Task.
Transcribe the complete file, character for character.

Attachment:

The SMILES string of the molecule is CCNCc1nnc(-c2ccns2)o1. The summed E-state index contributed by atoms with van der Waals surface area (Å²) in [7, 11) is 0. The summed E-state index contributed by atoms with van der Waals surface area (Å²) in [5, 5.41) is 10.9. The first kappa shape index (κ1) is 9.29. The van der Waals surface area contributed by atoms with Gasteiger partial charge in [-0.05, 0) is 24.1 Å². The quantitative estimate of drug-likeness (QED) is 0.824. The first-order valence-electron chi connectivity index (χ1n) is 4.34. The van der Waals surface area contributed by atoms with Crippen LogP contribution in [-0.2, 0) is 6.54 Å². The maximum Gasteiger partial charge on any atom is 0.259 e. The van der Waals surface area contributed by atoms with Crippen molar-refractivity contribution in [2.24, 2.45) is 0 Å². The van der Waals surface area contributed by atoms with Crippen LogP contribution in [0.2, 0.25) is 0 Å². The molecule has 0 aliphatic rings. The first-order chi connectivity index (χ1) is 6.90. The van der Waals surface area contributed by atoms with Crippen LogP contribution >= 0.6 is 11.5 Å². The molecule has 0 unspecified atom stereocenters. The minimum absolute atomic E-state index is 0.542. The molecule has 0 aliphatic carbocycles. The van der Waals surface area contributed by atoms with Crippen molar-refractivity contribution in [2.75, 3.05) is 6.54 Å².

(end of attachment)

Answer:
The SMILES string of the molecule is CCNCc1nnc(-c2ccns2)o1. The summed E-state index contributed by atoms with van der Waals surface area (Å²) in [7, 11) is 0. The summed E-state index contributed by atoms with van der Waals surface area (Å²) in [5, 5.41) is 10.9. The first kappa shape index (κ1) is 9.29. The van der Waals surface area contributed by atoms with Gasteiger partial charge in [-0.05, 0) is 24.1 Å². The quantitative estimate of drug-likeness (QED) is 0.824. The first-order valence-electron chi connectivity index (χ1n) is 4.34. The van der Waals surface area contributed by atoms with Crippen LogP contribution in [-0.2, 0) is 6.54 Å². The maximum Gasteiger partial charge on any atom is 0.259 e. The van der Waals surface area contributed by atoms with Crippen molar-refractivity contribution in [2.24, 2.45) is 0 Å². The van der Waals surface area contributed by atoms with Crippen LogP contribution in [0.2, 0.25) is 0 Å². The molecule has 0 aliphatic rings. The first-order chi connectivity index (χ1) is 6.90. The van der Waals surface area contributed by atoms with Crippen LogP contribution >= 0.6 is 11.5 Å². The molecule has 0 unspecified atom stereocenters. The minimum absolute atomic E-state index is 0.542. The molecule has 0 aliphatic carbocycles. The van der Waals surface area contributed by atoms with Crippen molar-refractivity contribution in [2.75, 3.05) is 6.54 Å².